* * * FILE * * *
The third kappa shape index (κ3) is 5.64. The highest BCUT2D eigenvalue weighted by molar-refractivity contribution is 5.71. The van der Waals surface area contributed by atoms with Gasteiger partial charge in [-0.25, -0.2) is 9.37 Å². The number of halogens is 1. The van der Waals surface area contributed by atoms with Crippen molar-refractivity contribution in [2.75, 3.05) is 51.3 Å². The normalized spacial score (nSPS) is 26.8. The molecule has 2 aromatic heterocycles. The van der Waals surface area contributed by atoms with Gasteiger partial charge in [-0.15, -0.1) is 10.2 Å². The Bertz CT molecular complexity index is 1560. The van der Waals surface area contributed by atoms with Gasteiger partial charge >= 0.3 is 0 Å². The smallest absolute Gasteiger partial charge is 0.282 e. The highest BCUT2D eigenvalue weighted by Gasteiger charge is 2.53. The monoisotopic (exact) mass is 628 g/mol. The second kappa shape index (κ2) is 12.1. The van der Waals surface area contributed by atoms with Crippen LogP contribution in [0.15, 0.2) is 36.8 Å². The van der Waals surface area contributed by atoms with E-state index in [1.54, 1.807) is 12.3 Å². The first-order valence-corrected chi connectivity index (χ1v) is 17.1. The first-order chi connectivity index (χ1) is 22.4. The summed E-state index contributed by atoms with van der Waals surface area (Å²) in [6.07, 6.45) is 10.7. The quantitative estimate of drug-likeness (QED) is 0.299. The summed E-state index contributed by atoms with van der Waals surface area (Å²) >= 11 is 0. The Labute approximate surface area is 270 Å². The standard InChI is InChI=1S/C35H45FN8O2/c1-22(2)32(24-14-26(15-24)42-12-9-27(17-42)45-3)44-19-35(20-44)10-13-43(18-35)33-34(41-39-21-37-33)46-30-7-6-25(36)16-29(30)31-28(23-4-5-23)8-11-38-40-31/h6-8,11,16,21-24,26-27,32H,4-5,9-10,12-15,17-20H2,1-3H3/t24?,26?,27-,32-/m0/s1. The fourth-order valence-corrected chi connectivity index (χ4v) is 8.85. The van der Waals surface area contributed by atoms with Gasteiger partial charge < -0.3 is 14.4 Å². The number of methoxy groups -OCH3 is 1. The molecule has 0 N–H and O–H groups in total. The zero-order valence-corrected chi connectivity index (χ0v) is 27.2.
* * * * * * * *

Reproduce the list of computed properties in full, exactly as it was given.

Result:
The third kappa shape index (κ3) is 5.64. The highest BCUT2D eigenvalue weighted by molar-refractivity contribution is 5.71. The van der Waals surface area contributed by atoms with Gasteiger partial charge in [-0.25, -0.2) is 9.37 Å². The number of halogens is 1. The van der Waals surface area contributed by atoms with Crippen molar-refractivity contribution in [2.75, 3.05) is 51.3 Å². The normalized spacial score (nSPS) is 26.8. The molecule has 2 aromatic heterocycles. The van der Waals surface area contributed by atoms with Gasteiger partial charge in [-0.15, -0.1) is 10.2 Å². The Bertz CT molecular complexity index is 1560. The van der Waals surface area contributed by atoms with Gasteiger partial charge >= 0.3 is 0 Å². The smallest absolute Gasteiger partial charge is 0.282 e. The highest BCUT2D eigenvalue weighted by Gasteiger charge is 2.53. The monoisotopic (exact) mass is 628 g/mol. The second kappa shape index (κ2) is 12.1. The van der Waals surface area contributed by atoms with Crippen LogP contribution in [0.15, 0.2) is 36.8 Å². The van der Waals surface area contributed by atoms with E-state index in [1.54, 1.807) is 12.3 Å². The first-order valence-corrected chi connectivity index (χ1v) is 17.1. The first-order chi connectivity index (χ1) is 22.4. The summed E-state index contributed by atoms with van der Waals surface area (Å²) in [6.07, 6.45) is 10.7. The quantitative estimate of drug-likeness (QED) is 0.299. The summed E-state index contributed by atoms with van der Waals surface area (Å²) >= 11 is 0. The Labute approximate surface area is 270 Å². The standard InChI is InChI=1S/C35H45FN8O2/c1-22(2)32(24-14-26(15-24)42-12-9-27(17-42)45-3)44-19-35(20-44)10-13-43(18-35)33-34(41-39-21-37-33)46-30-7-6-25(36)16-29(30)31-28(23-4-5-23)8-11-38-40-31/h6-8,11,16,21-24,26-27,32H,4-5,9-10,12-15,17-20H2,1-3H3/t24?,26?,27-,32-/m0/s1. The fourth-order valence-corrected chi connectivity index (χ4v) is 8.85. The van der Waals surface area contributed by atoms with Gasteiger partial charge < -0.3 is 14.4 Å². The number of methoxy groups -OCH3 is 1. The molecule has 0 N–H and O–H groups in total. The zero-order valence-corrected chi connectivity index (χ0v) is 27.2.